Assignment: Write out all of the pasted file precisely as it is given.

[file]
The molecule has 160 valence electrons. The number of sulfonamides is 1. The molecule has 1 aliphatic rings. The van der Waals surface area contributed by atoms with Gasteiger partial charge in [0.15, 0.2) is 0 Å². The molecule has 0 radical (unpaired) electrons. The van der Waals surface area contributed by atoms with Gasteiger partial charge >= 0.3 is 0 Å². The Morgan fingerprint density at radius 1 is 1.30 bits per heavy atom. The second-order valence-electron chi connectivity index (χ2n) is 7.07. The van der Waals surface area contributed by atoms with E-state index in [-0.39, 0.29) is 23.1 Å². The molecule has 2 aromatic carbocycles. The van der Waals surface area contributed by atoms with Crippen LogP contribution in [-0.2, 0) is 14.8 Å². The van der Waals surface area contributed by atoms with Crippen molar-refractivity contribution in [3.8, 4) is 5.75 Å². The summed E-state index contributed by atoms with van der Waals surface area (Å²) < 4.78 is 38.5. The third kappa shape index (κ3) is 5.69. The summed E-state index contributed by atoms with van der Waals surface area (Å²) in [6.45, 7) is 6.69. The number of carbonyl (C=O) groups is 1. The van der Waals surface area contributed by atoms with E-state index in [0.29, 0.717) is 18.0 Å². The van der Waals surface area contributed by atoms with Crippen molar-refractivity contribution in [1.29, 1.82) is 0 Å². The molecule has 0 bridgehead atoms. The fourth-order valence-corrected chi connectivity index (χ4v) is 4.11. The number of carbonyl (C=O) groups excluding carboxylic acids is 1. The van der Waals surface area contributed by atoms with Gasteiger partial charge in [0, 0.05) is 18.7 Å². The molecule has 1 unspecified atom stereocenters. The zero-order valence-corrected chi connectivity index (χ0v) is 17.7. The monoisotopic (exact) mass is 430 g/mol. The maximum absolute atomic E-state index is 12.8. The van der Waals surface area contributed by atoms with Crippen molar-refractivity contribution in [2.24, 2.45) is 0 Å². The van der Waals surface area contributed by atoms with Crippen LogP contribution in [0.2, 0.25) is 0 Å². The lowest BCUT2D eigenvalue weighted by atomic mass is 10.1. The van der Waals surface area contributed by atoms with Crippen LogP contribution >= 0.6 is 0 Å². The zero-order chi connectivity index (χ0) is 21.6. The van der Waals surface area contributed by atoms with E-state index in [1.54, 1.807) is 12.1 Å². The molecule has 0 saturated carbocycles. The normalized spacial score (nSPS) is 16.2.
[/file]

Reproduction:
The molecule has 160 valence electrons. The number of sulfonamides is 1. The molecule has 1 aliphatic rings. The van der Waals surface area contributed by atoms with Gasteiger partial charge in [0.15, 0.2) is 0 Å². The molecule has 0 radical (unpaired) electrons. The van der Waals surface area contributed by atoms with Gasteiger partial charge >= 0.3 is 0 Å². The Morgan fingerprint density at radius 1 is 1.30 bits per heavy atom. The second-order valence-electron chi connectivity index (χ2n) is 7.07. The van der Waals surface area contributed by atoms with E-state index in [-0.39, 0.29) is 23.1 Å². The molecule has 2 aromatic carbocycles. The van der Waals surface area contributed by atoms with Crippen LogP contribution in [-0.2, 0) is 14.8 Å². The van der Waals surface area contributed by atoms with Crippen molar-refractivity contribution in [3.8, 4) is 5.75 Å². The summed E-state index contributed by atoms with van der Waals surface area (Å²) < 4.78 is 38.5. The third kappa shape index (κ3) is 5.69. The summed E-state index contributed by atoms with van der Waals surface area (Å²) in [6.45, 7) is 6.69. The number of carbonyl (C=O) groups is 1. The van der Waals surface area contributed by atoms with E-state index in [0.29, 0.717) is 18.0 Å². The van der Waals surface area contributed by atoms with Crippen molar-refractivity contribution in [1.29, 1.82) is 0 Å². The molecule has 0 bridgehead atoms. The fourth-order valence-corrected chi connectivity index (χ4v) is 4.11. The number of carbonyl (C=O) groups excluding carboxylic acids is 1. The van der Waals surface area contributed by atoms with Gasteiger partial charge in [0, 0.05) is 18.7 Å². The molecule has 1 unspecified atom stereocenters. The zero-order valence-corrected chi connectivity index (χ0v) is 17.7. The monoisotopic (exact) mass is 430 g/mol. The maximum absolute atomic E-state index is 12.8. The van der Waals surface area contributed by atoms with Crippen molar-refractivity contribution in [2.24, 2.45) is 0 Å². The van der Waals surface area contributed by atoms with Crippen LogP contribution in [0.2, 0.25) is 0 Å². The lowest BCUT2D eigenvalue weighted by atomic mass is 10.1. The van der Waals surface area contributed by atoms with Crippen LogP contribution >= 0.6 is 0 Å². The zero-order chi connectivity index (χ0) is 21.6. The van der Waals surface area contributed by atoms with E-state index in [1.54, 1.807) is 12.1 Å². The molecule has 0 saturated carbocycles. The normalized spacial score (nSPS) is 16.2.